What’s next for Glowork after its $16 million acquisition by SAS Holding

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Glowork, the Saudi platform designed to connect women to jobs, has been acquired by SAS Holding, which invested 60 million SAR (US $16 million) for at 51% equity stake; the remaining equity will be divided between the three cofounders- Khalid Alkhudair, Jamal Almansour and Khalid Alsaleh, the company announced on Tuesday.

Of that $16 million investment, which values the company at just under $32 million, $4.5 to $5 million will be invested this year, with the rest doled out over the next two years, says Alkhudair.

The three original cofounders will stay on board to continue running the pioneering company, both by offering offline consulting and connection services, and by operating an online portal that helps women work remotely for companies, either part-time or full time, to comply with segregation laws while having flexibility.

“We’ll be continuing to maintain the same work that we’ve been doing, working side-by-side,” Alkhudair told Wamda.   

Thus far, since its launch in 2011, Glowork has placed 3,000 women in jobs, with an additional 500 working from home. An estimated 65% of its business is trying to place women in jobs, via offline consulting; the company’s other revenue stream, aside from its online platform, includes its public career fair, which launched this year and will continue annually. Of the 17,000 women that attended this year, 520 were hired locally, says Alkhudair. 

Its primary revenue stream is its offline revenue stream; as part of its partnership with the Ministry of Labor, Glowork taps into a database of approximately 1.2 million women in the Kingdom who have registered for Hafiz, its job placement initiative. Glowork is then compensated a total of 2800 SAR (~US $750) for each woman placed in a job, and who remains in a job for an entire year (every 3 months, more is disbursed). Placing women with disabilities earns more.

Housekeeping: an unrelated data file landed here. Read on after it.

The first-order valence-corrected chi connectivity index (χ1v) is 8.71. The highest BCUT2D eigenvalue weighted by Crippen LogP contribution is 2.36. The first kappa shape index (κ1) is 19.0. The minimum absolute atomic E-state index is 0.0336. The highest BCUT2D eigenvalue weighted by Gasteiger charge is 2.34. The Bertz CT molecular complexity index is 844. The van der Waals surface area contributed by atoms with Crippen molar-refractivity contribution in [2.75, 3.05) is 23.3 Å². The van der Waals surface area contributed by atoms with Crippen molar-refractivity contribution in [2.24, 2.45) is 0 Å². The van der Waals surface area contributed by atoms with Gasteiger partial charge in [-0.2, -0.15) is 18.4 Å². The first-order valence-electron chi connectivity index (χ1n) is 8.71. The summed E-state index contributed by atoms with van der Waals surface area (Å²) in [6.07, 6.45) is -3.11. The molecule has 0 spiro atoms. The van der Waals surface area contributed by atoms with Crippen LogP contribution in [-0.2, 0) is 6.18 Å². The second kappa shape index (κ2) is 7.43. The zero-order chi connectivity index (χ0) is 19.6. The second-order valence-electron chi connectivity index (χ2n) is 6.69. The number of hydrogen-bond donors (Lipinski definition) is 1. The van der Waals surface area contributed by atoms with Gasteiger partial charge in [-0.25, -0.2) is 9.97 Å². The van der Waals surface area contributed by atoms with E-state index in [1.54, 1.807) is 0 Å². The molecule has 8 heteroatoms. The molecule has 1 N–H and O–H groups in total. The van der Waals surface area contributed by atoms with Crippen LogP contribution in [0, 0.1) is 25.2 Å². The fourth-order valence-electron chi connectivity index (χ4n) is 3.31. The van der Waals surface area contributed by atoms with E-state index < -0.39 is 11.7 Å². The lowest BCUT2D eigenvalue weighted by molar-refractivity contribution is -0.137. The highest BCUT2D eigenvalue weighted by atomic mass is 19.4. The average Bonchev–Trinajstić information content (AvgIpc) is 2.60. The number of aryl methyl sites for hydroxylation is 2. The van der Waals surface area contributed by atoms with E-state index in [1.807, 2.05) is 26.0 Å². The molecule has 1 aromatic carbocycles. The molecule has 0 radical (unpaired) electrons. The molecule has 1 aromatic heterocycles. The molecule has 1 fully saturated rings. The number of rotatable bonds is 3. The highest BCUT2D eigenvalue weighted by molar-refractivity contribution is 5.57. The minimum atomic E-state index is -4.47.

Last year, the government spent $10 billion on paying out an unemployment allowance to those who don’t have jobs, Alkhudair explains, so job placement is a far preferable alternative. Alkhudair estimates that the job placement market is worth 3.5 billion riyals.

Businesses are also incentivized to sign up for Glowork’s placement services, because every women hired helps the company reach the mandatory level of Saudi employees. Several that haven’t reached the Saudization threshold are shutting down, says Alkhudair. Some businesses even hire women who don’t actually work at the company, but are simply on payroll, he explains, but Glowork connects women to jobs where they can be productive. “Glowork proves that women are actually employed,” he says. 

The career fair is a second major revenue stream, as presenters as well as job seekers pay fees to attend.

The company also plans to scale massively within the next two years, expanding into Jordan and Oman, enhancing its services for disabled women, of which there are around 160,000 in Saudi Arabia, launching training workshops, and opening a new chain of women-only gyms in KSA, says Alkhudair.

This fits Glowork, he explains, because “our entire vision is to enable women in the labor market and provide healthy work-life balance. In Saudi, there is not one single licensed female fitness center.”

In Jordan and Oman, although gender segregation is not an issue, “cultural similarities” have created a market for job placement for women, says Alkhudair.

The investment from SAS Holdings will accelerate that process, he says. “Once a month we've been approached by someone who wants to invest in Glowork, or simply take the data that we had and open, say, a fashion design outlet. We held back because we were looking for a partner who could continue with the same values that we had, and also add value.”

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